High-dose intravenous vitamin C may be effective in treating cancer, newly published research indicates.
Studies during the 1970s first suggested administration of high doses of ascorbate might provide a clinical benefit for treating cancer, but later studies using the same high doses found no benefit.
However, researchers now say the original studies used intravenous and oral ascorbate, while subsequent studies used only oral administration. Recognizing those differences might account for the disparate clinical outcomes, Mark Levine and colleagues at the National Institutes of Health reexamined intravenous ascorbate therapy in cultured cancer cell lines.
The researchers found ascorbate killed cancer cells at concentrations that would only be achievable through intravenous infusion. Normal cells were not affected by ascorbate at any concentration.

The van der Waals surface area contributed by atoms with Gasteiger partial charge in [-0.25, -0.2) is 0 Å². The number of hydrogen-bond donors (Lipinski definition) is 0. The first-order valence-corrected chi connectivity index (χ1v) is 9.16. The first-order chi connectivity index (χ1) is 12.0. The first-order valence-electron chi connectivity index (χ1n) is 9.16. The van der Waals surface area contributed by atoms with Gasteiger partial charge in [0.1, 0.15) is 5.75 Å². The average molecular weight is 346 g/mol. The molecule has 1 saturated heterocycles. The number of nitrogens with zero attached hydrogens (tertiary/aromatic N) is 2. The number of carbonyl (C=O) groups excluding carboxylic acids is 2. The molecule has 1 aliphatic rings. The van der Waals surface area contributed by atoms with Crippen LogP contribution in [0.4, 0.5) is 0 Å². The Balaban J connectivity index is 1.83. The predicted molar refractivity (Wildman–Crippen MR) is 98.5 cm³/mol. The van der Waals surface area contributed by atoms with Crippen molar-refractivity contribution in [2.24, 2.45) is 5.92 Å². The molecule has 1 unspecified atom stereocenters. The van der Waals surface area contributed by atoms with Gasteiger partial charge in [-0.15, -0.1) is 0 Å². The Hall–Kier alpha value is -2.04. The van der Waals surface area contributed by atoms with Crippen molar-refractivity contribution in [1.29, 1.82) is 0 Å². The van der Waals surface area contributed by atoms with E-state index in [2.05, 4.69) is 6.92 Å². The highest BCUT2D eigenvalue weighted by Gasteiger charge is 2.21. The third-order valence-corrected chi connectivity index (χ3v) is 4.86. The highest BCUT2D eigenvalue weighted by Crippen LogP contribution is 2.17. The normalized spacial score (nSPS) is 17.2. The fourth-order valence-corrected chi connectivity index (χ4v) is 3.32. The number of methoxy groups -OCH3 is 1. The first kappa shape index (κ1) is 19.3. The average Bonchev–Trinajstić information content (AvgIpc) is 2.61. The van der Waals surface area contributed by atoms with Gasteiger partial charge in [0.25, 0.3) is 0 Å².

Additionally, the scientists report ascorbate treatment led to the formation of hydrogen peroxide, a chemical that can kill cells, suggesting a potential mechanism for the therapy.
The research appears in this week's online, early edition of the Proceedings of the National Academy of Sciences.
Copyright 2005 by United Press International
Explore further: Support for adjunctive vitamin C treatment in cancer